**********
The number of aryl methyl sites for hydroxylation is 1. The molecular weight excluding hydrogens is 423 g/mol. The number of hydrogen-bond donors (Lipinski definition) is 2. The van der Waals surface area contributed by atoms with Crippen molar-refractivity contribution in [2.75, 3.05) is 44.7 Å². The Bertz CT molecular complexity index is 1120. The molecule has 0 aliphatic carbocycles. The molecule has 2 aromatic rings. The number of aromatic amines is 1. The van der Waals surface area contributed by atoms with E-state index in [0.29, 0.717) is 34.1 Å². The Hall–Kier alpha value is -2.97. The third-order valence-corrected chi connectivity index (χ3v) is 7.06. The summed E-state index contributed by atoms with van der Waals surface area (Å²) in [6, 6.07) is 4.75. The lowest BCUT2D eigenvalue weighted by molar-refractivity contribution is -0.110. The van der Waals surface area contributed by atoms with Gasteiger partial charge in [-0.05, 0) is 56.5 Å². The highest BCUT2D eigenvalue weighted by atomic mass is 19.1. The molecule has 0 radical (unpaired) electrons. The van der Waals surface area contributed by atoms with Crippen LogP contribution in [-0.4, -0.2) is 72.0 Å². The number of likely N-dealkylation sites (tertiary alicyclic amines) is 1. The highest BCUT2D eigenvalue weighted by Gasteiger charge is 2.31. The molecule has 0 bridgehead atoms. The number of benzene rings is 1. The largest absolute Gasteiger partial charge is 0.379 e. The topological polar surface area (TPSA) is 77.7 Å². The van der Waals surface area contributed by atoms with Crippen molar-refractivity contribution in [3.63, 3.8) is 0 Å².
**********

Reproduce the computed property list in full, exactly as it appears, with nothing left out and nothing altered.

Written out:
The number of aryl methyl sites for hydroxylation is 1. The molecular weight excluding hydrogens is 423 g/mol. The number of hydrogen-bond donors (Lipinski definition) is 2. The van der Waals surface area contributed by atoms with Crippen molar-refractivity contribution in [2.75, 3.05) is 44.7 Å². The Bertz CT molecular complexity index is 1120. The molecule has 0 aliphatic carbocycles. The molecule has 2 aromatic rings. The number of aromatic amines is 1. The van der Waals surface area contributed by atoms with E-state index in [0.29, 0.717) is 34.1 Å². The Hall–Kier alpha value is -2.97. The third-order valence-corrected chi connectivity index (χ3v) is 7.06. The summed E-state index contributed by atoms with van der Waals surface area (Å²) in [6, 6.07) is 4.75. The lowest BCUT2D eigenvalue weighted by molar-refractivity contribution is -0.110. The van der Waals surface area contributed by atoms with Gasteiger partial charge in [-0.05, 0) is 56.5 Å². The highest BCUT2D eigenvalue weighted by atomic mass is 19.1. The molecule has 0 radical (unpaired) electrons. The van der Waals surface area contributed by atoms with Crippen LogP contribution in [-0.4, -0.2) is 72.0 Å². The number of likely N-dealkylation sites (tertiary alicyclic amines) is 1. The highest BCUT2D eigenvalue weighted by Gasteiger charge is 2.31. The molecule has 0 bridgehead atoms. The number of benzene rings is 1. The largest absolute Gasteiger partial charge is 0.379 e. The topological polar surface area (TPSA) is 77.7 Å². The van der Waals surface area contributed by atoms with Crippen molar-refractivity contribution in [3.63, 3.8) is 0 Å².